Interface In Java

Java Interface is very similar to a class which only accepts public or default access specifier. A Java interface is also very similar to abstract class because both of them supports the concept of abstraction and both cannot be instantiated.

Example of abstract class:

abstract class Test {
abstract void show();
Test(){
	System.out.println("Default constructor"); //constructor creation possible in abstract class
}
public static void main(String[] args) {
	System.out.println("In Main");
	Test obj; //reference creation possible.
	obj=new Test(); // ERROR, instantiation not possible.
}
	}

Abstraction in Java is divided into 3 level:-

  1. 100% abstraction or complete abstraction.
  2. 0-100% abstraction or partially abstract.
  3. 0% abstraction or completely concrete.

 

  • Class in Java supports 0% abstraction which means it cannot contain any abstract method.
  • Abstract class supports 0-100% abstraction which means it may contain abstract or concrete method.
  • Interface supports the concept of 100% abstraction that means an interface will never contain any concrete method.

Difference Between Abstract Class and Interface

java interface

Example of Interface:

interface Test {
int x=100;
public static final int y=10;
void show();
public abstract void display();
Test (){
	// ERROR, Interface cannot have constructor
}
}

The default nature of a class is always complete class i.e. 0% abstraction. Complete class always supports 2 rules:

  • It should not contain any abstract method.
  • The class should override (redesign) all the abstract method present in the super abstract class or super interface.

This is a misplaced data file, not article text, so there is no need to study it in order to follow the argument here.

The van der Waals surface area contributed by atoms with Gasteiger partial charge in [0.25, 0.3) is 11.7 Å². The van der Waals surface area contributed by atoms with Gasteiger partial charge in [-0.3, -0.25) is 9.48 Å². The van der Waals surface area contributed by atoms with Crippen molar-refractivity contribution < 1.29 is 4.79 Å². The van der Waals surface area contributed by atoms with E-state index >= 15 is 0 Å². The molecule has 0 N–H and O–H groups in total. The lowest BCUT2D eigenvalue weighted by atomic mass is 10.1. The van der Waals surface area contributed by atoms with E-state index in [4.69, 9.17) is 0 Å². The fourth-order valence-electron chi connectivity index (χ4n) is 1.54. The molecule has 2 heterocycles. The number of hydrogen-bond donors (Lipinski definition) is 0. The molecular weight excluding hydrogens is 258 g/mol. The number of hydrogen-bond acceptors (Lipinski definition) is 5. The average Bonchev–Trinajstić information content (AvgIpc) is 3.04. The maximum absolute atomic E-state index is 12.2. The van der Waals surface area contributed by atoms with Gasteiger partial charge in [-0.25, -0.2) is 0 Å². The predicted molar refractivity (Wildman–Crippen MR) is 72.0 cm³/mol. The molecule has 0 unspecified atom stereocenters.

Level of Abstraction - An Example



interface Test {
//100% abstraction
	int x=100;
	void show();
	public abstract void display();
}
abstract class A implements Test{
// 0-100% abstraction
	A(){
		System.out.println("Default constructor of A");
	}
	public void display(){
		System.out.println("Display method in A");
	}
}
public class Demo extends A  {
// 0% abstraction
	Demo(){
		System.out.println("In default constructor of Demo");
	}
	public void show() {
		System.out.println("Implementing show method in Demo");
		
	}
	public static void main(String[] args) {
		Demo obj= new Demo();
		obj.show();
		obj.display();
		System.out.println(obj.x);
		
	}	
}
//OUTPUT

/*Default constructor of A
In default constructor of Demo
Implementing show method in Demo
Display method in A
100*/

Points to note from the above program:

  1. When we call the child constructor, parent class constructor is first searched and then the child.
  2. Extends keyword is used when a class inherits another class or abstract class.
  3. Implements keyword is used when a class inherits an Interface.